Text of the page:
The Collectivization of Agriculture in Communist Eastern Europe

The Collectivization of Agriculture in Communist Eastern Europe: Comparison and Entanglements

Constantin Iordachi
Arnd Bauerkämper
Copyright Date: 2014
Edition: NED - New edition, 1
Pages: 570
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  • Book Info
    The Collectivization of Agriculture in Communist Eastern Europe
    Book Description:

    This book explores the interrelated campaigns of agricultural collectivization in the USSR and in the communist dictatorships established in Soviet-dominated Eastern Europe. Despite the profound, long-term societal impact of collectivization, the subject has remained relatively underresearched. The volume combines detailed studies of collectivization in individual Eastern European states with issueoriented comparative perspectives at regional level. Based on novel primary sources, it proposes a reappraisal of the theoretical underpinnings and research agenda of studies on collectivization in Eastern Europe.The contributions provide up-to-date overviews of recent research in the field and promote new approaches to the topic, combining historical comparisons with studies of transnational transfers and entanglements.

    eISBN: 978-963-386-048-9
    Subjects: History

Table of Contents

  1. Front Matter
    (pp. I-IV)
  2. Table of Contents
    (pp. V-VII)
  3. List of Maps
    (pp. VIII-VIII)
  4. List of Tables
    (pp. IX-X)
  5. Introduction
    • The Collectivization of Agriculture in Eastern Europe: Entanglements and Transnational Comparisons
      (pp. 3-46)
      Arnd Bauerkämper and Constantin Iordachi

      The sweeping economic and sociopolitical changes set into motion by the collapse of communist dictatorships and the end of the Cold War have significantly transformed Eastern European societies. In the last two decades, numerous scholars in various disciplines have attempted to understand the nature of these changes and assess the societal impact of Eastern European integration into European and Euro-Atlantic security and sociopolitical organizations. These research efforts have mostly focused on the transformation of legal-political systems, on mechanisms of elite (re)production, and on processes of privatization and restructuring of property relations. Much less attention has been devoted to changes in...

  6. I. The Interwar Soviet Model and its Post-1945 Application in the Newly Annexed Territories
    • Collectivization in the Soviet Union: Specificities and Modalities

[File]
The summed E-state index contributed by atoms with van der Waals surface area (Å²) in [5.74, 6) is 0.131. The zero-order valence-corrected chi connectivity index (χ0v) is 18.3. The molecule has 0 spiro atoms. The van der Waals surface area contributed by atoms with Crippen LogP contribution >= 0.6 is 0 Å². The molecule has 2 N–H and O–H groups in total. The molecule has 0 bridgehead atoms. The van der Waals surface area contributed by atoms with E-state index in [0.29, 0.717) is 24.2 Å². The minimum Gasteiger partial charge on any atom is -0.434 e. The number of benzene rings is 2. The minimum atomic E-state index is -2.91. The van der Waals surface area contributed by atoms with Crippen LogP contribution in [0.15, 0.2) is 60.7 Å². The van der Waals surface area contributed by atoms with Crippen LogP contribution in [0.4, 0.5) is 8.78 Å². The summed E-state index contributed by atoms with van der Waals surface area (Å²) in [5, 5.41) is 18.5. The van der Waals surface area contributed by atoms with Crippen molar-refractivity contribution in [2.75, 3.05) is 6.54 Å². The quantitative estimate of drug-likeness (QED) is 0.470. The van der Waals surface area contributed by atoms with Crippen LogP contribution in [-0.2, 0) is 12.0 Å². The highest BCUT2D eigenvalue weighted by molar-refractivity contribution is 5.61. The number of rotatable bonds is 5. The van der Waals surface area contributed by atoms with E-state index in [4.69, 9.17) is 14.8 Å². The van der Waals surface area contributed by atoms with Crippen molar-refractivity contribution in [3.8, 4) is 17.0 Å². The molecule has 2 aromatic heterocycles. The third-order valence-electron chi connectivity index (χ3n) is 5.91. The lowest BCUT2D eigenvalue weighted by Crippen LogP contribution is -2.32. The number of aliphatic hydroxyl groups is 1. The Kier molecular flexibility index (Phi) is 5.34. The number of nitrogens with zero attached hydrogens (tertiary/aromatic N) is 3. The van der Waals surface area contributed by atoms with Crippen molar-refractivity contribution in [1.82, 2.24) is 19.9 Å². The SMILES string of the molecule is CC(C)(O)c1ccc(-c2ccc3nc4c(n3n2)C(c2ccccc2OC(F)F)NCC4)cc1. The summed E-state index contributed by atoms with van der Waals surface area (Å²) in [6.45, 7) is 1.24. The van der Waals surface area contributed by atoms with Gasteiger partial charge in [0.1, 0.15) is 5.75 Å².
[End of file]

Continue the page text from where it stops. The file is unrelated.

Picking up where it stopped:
(pp. 49-78)
      Lynne Viola

      The collectivization of agriculture in the Soviet Union was an integral component of Stalin’s First Five-Year Plan (1928–32). Wholesale collectivization began in the winter of 1929–1930. The pivotal years in collectivization were 1930 and 1931, when the state made its greatest strides to force Soviet peasants into collective farms and to eliminate the so-calledkulaks.¹ Some 125 million individual peasant households were absorbed into around 200,000 collective farms. Thirty thousand peasants were executed askulaksand close to two million peasants were subject to expropriation and internal exile.² Collectivization was implemented mainly by urban cadres with the use...

    • The Collectivization of Agriculture in the Baltic Soviet Republics, 1944–1953
      (pp. 79-110)
      David Feest

      Two analytical questions are of outstanding importance concerning the history of the collectivization in the Baltic Soviet Republics: first, why was agriculture not collectivized immediately after the incorporation of the Baltic states into the Soviet Union in July 1940 or after the region’s reconquest in 1944; second, why was collectivization implemented so hastily in 1948–1949. These issues cannot be understood without taking into account the organizational problems Soviet leaders faced when attempting to assert dominance over the three Baltic republics, as well as the ideological vocabulary that was used to conceptualize these problems and the ways in which this...

  7. II. Land Collectivization in Central Europe
    • The Collectivization of Agriculture in Poland: Causes of Defeat
      (pp. 113-146)
      Dariusz Jarosz

      The collectivization of Polish rural society and agriculture from 1948 to 1956 has recently been the subject of numerous new studies based on sources inaccessible to researchers before 1989.¹ Thanks to these studies, we now have a better understanding of how agricultural policy was shaped and modified during the period in which production cooperatives—calledspółdzielnie produkcyjne, the Polish counterparts of Soviet collective farms—were organized. Although our understanding of peasant attitudes and resistance toward collectivization policies has advanced considerably, the attitudes and behavior of those who were subject to direct collectivization pressure still warrants additional research.